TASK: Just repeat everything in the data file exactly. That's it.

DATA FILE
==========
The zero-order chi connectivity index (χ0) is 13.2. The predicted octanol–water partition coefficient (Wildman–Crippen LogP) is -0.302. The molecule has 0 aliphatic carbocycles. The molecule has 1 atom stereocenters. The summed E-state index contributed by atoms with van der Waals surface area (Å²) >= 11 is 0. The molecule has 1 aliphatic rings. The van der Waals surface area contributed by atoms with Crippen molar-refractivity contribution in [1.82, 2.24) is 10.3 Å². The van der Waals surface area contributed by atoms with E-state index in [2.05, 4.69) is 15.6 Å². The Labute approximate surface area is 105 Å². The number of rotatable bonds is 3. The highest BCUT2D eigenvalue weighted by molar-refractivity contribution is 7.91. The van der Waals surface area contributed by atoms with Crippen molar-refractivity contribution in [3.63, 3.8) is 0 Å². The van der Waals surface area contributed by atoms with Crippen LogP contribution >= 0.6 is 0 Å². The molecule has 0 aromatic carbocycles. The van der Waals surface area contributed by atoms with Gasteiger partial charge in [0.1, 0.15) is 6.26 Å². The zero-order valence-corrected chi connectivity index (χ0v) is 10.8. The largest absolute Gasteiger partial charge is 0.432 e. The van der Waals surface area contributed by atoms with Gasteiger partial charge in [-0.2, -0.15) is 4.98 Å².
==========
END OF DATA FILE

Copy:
The zero-order chi connectivity index (χ0) is 13.2. The predicted octanol–water partition coefficient (Wildman–Crippen LogP) is -0.302. The molecule has 0 aliphatic carbocycles. The molecule has 1 atom stereocenters. The summed E-state index contributed by atoms with van der Waals surface area (Å²) >= 11 is 0. The molecule has 1 aliphatic rings. The van der Waals surface area contributed by atoms with Crippen molar-refractivity contribution in [1.82, 2.24) is 10.3 Å². The van der Waals surface area contributed by atoms with E-state index in [2.05, 4.69) is 15.6 Å². The Labute approximate surface area is 105 Å². The number of rotatable bonds is 3. The highest BCUT2D eigenvalue weighted by molar-refractivity contribution is 7.91. The van der Waals surface area contributed by atoms with Crippen molar-refractivity contribution in [3.63, 3.8) is 0 Å². The van der Waals surface area contributed by atoms with Crippen LogP contribution >= 0.6 is 0 Å². The molecule has 0 aromatic carbocycles. The van der Waals surface area contributed by atoms with Gasteiger partial charge in [0.1, 0.15) is 6.26 Å². The zero-order valence-corrected chi connectivity index (χ0v) is 10.8. The largest absolute Gasteiger partial charge is 0.432 e. The van der Waals surface area contributed by atoms with Gasteiger partial charge in [-0.2, -0.15) is 4.98 Å².